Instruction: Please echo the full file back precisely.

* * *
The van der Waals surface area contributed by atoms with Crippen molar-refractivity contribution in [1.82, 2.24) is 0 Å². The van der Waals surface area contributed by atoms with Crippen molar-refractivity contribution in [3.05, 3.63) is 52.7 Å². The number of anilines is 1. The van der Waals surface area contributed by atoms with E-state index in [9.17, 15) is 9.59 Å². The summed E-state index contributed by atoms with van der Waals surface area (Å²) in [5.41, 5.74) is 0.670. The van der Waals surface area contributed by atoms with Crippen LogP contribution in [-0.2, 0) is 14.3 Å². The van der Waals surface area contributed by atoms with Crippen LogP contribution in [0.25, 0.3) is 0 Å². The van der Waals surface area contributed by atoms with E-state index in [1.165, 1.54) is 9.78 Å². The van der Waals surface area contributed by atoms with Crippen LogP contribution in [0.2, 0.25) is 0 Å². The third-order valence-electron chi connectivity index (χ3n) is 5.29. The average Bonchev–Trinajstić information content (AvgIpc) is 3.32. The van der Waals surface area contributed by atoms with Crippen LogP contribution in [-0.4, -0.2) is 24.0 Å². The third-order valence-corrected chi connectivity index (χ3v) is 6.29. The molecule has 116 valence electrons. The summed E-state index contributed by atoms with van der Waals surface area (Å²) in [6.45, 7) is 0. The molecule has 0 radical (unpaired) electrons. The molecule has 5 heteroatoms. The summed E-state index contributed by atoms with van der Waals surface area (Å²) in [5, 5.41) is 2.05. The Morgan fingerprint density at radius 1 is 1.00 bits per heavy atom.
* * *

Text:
The van der Waals surface area contributed by atoms with Crippen molar-refractivity contribution in [1.82, 2.24) is 0 Å². The van der Waals surface area contributed by atoms with Crippen molar-refractivity contribution in [3.05, 3.63) is 52.7 Å². The number of anilines is 1. The van der Waals surface area contributed by atoms with E-state index in [9.17, 15) is 9.59 Å². The summed E-state index contributed by atoms with van der Waals surface area (Å²) in [5.41, 5.74) is 0.670. The van der Waals surface area contributed by atoms with Crippen LogP contribution in [-0.2, 0) is 14.3 Å². The van der Waals surface area contributed by atoms with Crippen LogP contribution in [0.25, 0.3) is 0 Å². The van der Waals surface area contributed by atoms with E-state index in [1.165, 1.54) is 9.78 Å². The van der Waals surface area contributed by atoms with Crippen LogP contribution in [0.2, 0.25) is 0 Å². The third-order valence-electron chi connectivity index (χ3n) is 5.29. The average Bonchev–Trinajstić information content (AvgIpc) is 3.32. The van der Waals surface area contributed by atoms with Crippen LogP contribution in [-0.4, -0.2) is 24.0 Å². The third-order valence-corrected chi connectivity index (χ3v) is 6.29. The molecule has 116 valence electrons. The summed E-state index contributed by atoms with van der Waals surface area (Å²) in [6.45, 7) is 0. The molecule has 0 radical (unpaired) electrons. The molecule has 5 heteroatoms. The summed E-state index contributed by atoms with van der Waals surface area (Å²) in [5, 5.41) is 2.05. The Morgan fingerprint density at radius 1 is 1.00 bits per heavy atom.